Re: [sig-policy] Need to understand logic behind assigning /64 IPv6addre
- To: "sig-policy at lists dot apnic dot net" <sig-policy at lists dot apnic dot net>
- Subject: Re: [sig-policy] Need to understand logic behind assigning /64 IPv6addresses
- From: David Woodgate <dwoodgate5 at gmail dot com>
- Date: Thu, 22 Sep 2011 16:33:44 +1000
- Delivered-to: sig-policy at mailman dot apnic dot net
- In-reply-to: <405946513-1316169191-cardhu_decombobulator_blackberry.rim.net-289900141- at b26.c22 dot bise6 dot blackberry>
- List-archive: <http://mailman.apnic.net/mailing-lists/sig-policy>
- List-help: <mailto:email@example.com?subject=help>
- List-id: APNIC SIG on resource management policy <sig-policy.lists.apnic.net>
- List-post: <mailto:firstname.lastname@example.org>
- List-subscribe: <http://mailman.apnic.net/mailman/listinfo/sig-policy>, <mailto:email@example.com?subject=subscribe>
- List-unsubscribe: <http://mailman.apnic.net/mailman/listinfo/sig-policy>, <mailto:firstname.lastname@example.org?subject=unsubscribe>
- References: <1316160581.25312.YahooMailNeo@web110211.mail.gq1.yahoo.com> <email@example.com>
A personal thought on this topic:
I don't actually mind the /64 basis, for the reasons that have been discussed by others. But I do wonder about the industry trend towards /56 per broadband service.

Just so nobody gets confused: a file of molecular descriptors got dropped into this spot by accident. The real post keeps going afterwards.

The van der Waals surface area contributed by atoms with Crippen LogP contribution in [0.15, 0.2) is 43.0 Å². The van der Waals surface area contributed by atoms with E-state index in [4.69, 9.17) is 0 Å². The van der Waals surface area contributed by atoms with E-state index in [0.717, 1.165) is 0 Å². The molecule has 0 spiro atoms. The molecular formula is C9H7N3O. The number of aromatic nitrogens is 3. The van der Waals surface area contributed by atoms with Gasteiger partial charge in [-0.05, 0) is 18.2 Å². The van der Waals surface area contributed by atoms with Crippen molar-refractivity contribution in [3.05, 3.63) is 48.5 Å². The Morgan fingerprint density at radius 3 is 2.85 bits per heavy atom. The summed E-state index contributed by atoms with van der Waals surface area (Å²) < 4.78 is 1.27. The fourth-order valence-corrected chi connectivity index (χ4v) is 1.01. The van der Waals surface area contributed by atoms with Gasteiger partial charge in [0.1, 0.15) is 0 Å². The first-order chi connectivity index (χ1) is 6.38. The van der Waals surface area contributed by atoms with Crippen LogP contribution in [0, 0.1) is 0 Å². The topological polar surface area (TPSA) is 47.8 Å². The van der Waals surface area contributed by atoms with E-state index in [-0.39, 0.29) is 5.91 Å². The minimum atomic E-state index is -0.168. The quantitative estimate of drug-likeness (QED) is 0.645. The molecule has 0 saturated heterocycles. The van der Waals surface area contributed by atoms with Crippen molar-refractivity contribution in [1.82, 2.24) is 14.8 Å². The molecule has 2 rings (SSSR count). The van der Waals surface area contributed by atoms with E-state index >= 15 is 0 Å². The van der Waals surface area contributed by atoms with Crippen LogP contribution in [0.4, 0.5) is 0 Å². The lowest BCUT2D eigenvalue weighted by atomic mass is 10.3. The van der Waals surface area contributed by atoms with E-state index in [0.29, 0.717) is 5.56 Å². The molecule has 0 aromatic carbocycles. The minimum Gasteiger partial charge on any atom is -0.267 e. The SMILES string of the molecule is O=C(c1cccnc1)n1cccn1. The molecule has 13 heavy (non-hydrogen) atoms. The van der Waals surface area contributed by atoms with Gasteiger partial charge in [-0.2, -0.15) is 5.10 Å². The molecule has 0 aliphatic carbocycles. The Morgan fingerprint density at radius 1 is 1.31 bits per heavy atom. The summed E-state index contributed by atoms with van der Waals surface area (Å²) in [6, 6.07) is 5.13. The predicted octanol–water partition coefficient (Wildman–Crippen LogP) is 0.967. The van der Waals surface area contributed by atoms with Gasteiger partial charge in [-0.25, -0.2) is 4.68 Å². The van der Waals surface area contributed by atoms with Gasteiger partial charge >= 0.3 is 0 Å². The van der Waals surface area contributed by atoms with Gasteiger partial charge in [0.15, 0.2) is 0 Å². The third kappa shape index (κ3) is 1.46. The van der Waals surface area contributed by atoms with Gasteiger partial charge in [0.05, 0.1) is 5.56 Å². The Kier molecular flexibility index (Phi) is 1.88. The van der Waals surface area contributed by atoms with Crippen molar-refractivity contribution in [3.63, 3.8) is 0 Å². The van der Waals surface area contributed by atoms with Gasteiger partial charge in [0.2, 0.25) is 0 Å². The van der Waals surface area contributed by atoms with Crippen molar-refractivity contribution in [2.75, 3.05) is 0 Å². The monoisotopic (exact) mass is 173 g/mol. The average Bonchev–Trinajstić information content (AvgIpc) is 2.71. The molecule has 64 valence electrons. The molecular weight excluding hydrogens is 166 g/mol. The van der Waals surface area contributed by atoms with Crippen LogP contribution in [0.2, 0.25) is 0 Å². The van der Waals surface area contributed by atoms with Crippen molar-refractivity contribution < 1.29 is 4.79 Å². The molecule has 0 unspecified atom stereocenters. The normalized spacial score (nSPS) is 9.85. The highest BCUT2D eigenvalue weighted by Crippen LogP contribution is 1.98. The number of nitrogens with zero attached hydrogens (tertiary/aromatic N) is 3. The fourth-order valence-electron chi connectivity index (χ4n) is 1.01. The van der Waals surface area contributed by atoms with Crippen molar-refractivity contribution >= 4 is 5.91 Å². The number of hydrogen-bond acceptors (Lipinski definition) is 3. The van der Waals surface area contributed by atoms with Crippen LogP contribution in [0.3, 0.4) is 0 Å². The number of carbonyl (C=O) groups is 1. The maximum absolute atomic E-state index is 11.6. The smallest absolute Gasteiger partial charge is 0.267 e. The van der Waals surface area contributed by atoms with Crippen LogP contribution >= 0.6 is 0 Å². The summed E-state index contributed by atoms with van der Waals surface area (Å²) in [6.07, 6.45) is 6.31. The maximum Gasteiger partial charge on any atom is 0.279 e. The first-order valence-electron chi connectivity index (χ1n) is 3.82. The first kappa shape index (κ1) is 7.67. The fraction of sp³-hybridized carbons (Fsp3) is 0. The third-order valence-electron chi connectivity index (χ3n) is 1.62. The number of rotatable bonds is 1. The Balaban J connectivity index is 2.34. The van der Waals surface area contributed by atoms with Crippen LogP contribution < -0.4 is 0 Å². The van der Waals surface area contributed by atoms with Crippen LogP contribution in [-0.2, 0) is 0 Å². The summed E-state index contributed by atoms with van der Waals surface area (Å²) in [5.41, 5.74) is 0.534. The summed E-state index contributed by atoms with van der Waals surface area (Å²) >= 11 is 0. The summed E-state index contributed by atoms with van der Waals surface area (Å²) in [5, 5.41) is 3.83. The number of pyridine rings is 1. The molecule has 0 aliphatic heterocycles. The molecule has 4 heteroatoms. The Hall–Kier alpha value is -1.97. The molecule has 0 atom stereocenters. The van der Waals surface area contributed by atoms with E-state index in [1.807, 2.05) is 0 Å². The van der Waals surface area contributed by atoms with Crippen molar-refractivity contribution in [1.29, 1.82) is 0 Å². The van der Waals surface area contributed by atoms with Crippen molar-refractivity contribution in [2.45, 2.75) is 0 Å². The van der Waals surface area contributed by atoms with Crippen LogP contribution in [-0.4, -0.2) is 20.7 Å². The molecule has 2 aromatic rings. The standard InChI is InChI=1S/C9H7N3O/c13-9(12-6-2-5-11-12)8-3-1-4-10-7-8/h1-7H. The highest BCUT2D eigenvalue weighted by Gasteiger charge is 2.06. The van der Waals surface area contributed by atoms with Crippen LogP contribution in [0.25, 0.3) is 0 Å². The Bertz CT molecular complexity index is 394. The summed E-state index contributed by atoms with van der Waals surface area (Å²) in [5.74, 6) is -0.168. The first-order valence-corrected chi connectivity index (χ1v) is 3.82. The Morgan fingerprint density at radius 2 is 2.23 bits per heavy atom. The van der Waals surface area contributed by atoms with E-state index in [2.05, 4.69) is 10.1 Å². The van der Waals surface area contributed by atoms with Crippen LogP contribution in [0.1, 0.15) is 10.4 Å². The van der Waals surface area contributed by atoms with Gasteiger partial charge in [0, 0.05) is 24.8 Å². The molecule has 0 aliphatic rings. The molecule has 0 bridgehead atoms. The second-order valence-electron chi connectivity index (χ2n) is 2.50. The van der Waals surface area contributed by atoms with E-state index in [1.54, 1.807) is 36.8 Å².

If I consider /64 as representing a physical or logical network segment (as essentially implied by RFC4291), then that means each broadband service with a /56 will have the capability to support 256 virtual or physical networks in the home. Even allowing in principle for different service sets to each have their own vlan, 256 vlans still seems a little excessive for the average home - most of which will probably only be using one network for a long time to come.
I would have thought that 16 vlans - i.e. a /60 - would be a good standard number to start with, especially if you assume dynamic prefix delegation would mean that you could readily upgrade a customer's address range to a shorter prefix if it really proved necessary.
Also, the implications on the number of customers that can be supported per /32 are significant; with /56 per service, you can only support 17M customers with a /32, but with /60 per service, that becomes 268M.
I agree with all the previous statements that this isn't going to unduly exhaust the IPv6 space any time soon, but like some others I wonder whether we are now tending towards excessive allocation sizes - and for me this is specifically about consumer services. As I said, I don't mind the basic /64 per network, and at the other end I don't mind a /48 per enterprise site, because I suspect the number of such sites is many orders of magnitude smaller than the numbers of consumers or small businesses. But 256 lans per domestic premise does make me wonder...
Having said all this, I likewise feel that the industry has made up its mind and we probably need to be consistent to avoid confusion while we're trying to get IPv6 out there.
But I would be interested in any other thoughts on this - would anyone else care to share their views as to whether /56 per broadband service seems too much (or too little) or just right?